|Begins w Genealogy of Jesus 'Son of David'||Begins w John-Baptist baptizing in the Jordan||Begins re Priest Zacharias and barren wife Elisabeth.||Begins with Jesus as "The Word" from "The Beginning".|
|28 chapters: for Jews..?||16 chapters: hurried style||24 chapters: for Gentiles..?||21 chapts: many metaphors|
|Sermon on the Mount: Ch5||Fig Tree w/o fruit: Ch.11||70 in pairs, Ch.10||Living Bread, Ch.6|
|Jesus walks on water: 14:25||Swine go over cliff: 5:13||Good Samaritan, 10:33||Mary,Martha,Lazarus 11:2|
|Wheat/Tares, Ch.13||Teach Parables, 4:2,13||Sower of Seed, Ch.8||Corn of Wheat, 12:24|
|Whale's Belly: 12:40||Son of David: 12:35||Ten Lepers: 17:12||Footwashing: 13:5|
|House on the Rock, 7:25||Syrophenician Woman 7:26||"TEMPTATIONS", 4:4||Woman at the Well, Ch4|
|Church of Jesus: 16:18||Two Commandments: 12:30||Prodigal Son: 15:11||Receive the Holy Ghost, 20:22|
|Call no man 'father', 23:9||Speak in tongues: 16:17||Calvary crucifixion: 23:33||Golgotha crucifixion: 19:17|
|Wise-Foolish Virgins: 25:2||Olivet Discourse - 13:3||Continual in Temple: 24:53|
|When they were come to the place called Calvary, there they crucified him, and the malefactors, one on the right hand, and the other on the left. Lk23:33|
|27:37 And set up over his head his accusation written, THIS IS JESUS THE KING OF THE JEWS. 27:38 Then were there two thieves crucified with him, one on the right hand, and another on the left.||And with him they crucify two thieves; the one on his right hand, and the other on his left. Mk 15:27||19:18 Where they crucified him, and two other with him on either side [one] and Jesus in the midst. 19:19 And Pilate wrote a title, and put it on the cross. And the writing was JESUS OF NAZARETH THE KING OF THE JEWS.||19:32 Then came the soldiers, and brake the legs of the first, and of the other which was crucified with him. 19:33 But when they came to Jesus, and saw that he was dead already, they brake not his legs:|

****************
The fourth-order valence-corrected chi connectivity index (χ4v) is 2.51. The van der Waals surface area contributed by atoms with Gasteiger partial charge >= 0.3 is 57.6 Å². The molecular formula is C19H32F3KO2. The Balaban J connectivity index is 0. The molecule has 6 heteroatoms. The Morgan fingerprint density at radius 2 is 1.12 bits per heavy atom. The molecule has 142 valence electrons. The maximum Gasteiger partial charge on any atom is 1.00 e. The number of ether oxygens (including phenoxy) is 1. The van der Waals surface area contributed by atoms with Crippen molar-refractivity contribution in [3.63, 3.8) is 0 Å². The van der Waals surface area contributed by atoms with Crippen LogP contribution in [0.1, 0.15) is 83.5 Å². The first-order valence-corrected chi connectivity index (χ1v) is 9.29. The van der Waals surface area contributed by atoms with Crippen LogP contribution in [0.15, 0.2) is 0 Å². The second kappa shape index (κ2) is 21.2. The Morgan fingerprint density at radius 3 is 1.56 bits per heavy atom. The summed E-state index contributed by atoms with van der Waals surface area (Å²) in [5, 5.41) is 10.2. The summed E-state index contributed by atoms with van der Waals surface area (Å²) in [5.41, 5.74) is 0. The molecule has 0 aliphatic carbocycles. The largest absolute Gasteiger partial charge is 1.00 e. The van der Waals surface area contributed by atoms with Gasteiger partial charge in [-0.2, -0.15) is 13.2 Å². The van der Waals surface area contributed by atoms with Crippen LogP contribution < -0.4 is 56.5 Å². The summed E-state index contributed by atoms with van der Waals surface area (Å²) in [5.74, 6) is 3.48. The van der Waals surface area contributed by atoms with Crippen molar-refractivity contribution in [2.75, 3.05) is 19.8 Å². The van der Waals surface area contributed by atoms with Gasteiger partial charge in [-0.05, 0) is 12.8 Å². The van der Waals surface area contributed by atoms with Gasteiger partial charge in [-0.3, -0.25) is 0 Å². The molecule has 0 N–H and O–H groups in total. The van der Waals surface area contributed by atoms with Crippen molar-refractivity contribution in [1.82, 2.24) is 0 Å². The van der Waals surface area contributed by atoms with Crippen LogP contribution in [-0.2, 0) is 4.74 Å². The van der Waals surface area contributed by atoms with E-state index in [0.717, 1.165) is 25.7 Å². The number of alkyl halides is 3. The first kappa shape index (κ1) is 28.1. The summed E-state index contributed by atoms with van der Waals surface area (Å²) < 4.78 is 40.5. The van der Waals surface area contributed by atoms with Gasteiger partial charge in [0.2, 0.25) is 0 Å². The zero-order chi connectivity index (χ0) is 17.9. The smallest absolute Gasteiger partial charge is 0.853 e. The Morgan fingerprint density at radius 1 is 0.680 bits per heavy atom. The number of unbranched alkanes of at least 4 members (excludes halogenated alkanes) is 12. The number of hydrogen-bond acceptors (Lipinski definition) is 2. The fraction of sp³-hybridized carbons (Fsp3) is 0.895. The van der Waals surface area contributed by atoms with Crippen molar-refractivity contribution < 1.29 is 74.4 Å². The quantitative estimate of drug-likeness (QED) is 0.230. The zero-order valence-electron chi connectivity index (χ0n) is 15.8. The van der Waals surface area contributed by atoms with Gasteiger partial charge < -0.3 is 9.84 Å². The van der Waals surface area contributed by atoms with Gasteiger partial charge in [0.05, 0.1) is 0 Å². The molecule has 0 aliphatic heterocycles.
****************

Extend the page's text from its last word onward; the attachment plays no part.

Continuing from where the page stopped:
All three of the synoptics write about the Cross being carried by Simon the Cyrenian, and only the Gospel of John writes of him "bearing his cross". Jesus had earlier spoken of 'bearing a cross' in a figurative vein, so it's entirely possible that's what John meant. All three of the synoptics record at length the story of the Sower and the Seed (Mark 4, Luke 8, Matthew 13), but John only mentions briefly in 12:24 about a kernel dying.